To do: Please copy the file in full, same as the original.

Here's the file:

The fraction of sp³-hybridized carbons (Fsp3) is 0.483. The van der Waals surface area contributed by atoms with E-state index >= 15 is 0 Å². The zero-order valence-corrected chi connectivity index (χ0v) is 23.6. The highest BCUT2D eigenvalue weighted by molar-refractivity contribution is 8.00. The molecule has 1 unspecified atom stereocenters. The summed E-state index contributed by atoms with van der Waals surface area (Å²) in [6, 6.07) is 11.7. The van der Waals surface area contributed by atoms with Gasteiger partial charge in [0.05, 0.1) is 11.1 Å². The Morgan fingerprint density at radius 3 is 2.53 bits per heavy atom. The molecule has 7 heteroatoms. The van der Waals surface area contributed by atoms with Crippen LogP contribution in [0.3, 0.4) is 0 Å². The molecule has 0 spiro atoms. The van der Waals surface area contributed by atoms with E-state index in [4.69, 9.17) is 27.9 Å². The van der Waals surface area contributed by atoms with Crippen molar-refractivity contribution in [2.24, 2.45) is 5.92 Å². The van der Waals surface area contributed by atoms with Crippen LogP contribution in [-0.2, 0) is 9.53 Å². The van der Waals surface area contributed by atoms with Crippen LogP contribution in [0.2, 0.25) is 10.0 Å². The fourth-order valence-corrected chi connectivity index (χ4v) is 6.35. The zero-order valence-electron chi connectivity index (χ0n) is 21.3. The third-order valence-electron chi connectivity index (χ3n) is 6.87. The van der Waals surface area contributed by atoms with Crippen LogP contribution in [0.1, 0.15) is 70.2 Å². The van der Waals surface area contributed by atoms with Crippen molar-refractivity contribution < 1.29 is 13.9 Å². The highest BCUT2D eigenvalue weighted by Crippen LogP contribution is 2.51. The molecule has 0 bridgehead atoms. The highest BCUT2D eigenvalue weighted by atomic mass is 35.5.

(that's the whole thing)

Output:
The fraction of sp³-hybridized carbons (Fsp3) is 0.483. The van der Waals surface area contributed by atoms with E-state index >= 15 is 0 Å². The zero-order valence-corrected chi connectivity index (χ0v) is 23.6. The highest BCUT2D eigenvalue weighted by molar-refractivity contribution is 8.00. The molecule has 1 unspecified atom stereocenters. The summed E-state index contributed by atoms with van der Waals surface area (Å²) in [6, 6.07) is 11.7. The van der Waals surface area contributed by atoms with Gasteiger partial charge in [0.05, 0.1) is 11.1 Å². The Morgan fingerprint density at radius 3 is 2.53 bits per heavy atom. The molecule has 7 heteroatoms. The van der Waals surface area contributed by atoms with Crippen LogP contribution in [0.3, 0.4) is 0 Å². The molecule has 0 spiro atoms. The van der Waals surface area contributed by atoms with E-state index in [4.69, 9.17) is 27.9 Å². The van der Waals surface area contributed by atoms with Crippen molar-refractivity contribution in [2.24, 2.45) is 5.92 Å². The van der Waals surface area contributed by atoms with Crippen LogP contribution in [-0.2, 0) is 9.53 Å². The van der Waals surface area contributed by atoms with Crippen LogP contribution in [0.2, 0.25) is 10.0 Å². The fourth-order valence-corrected chi connectivity index (χ4v) is 6.35. The zero-order valence-electron chi connectivity index (χ0n) is 21.3. The third-order valence-electron chi connectivity index (χ3n) is 6.87. The van der Waals surface area contributed by atoms with Crippen LogP contribution in [0.1, 0.15) is 70.2 Å². The van der Waals surface area contributed by atoms with Crippen molar-refractivity contribution < 1.29 is 13.9 Å². The highest BCUT2D eigenvalue weighted by Crippen LogP contribution is 2.51. The molecule has 0 bridgehead atoms. The highest BCUT2D eigenvalue weighted by atomic mass is 35.5.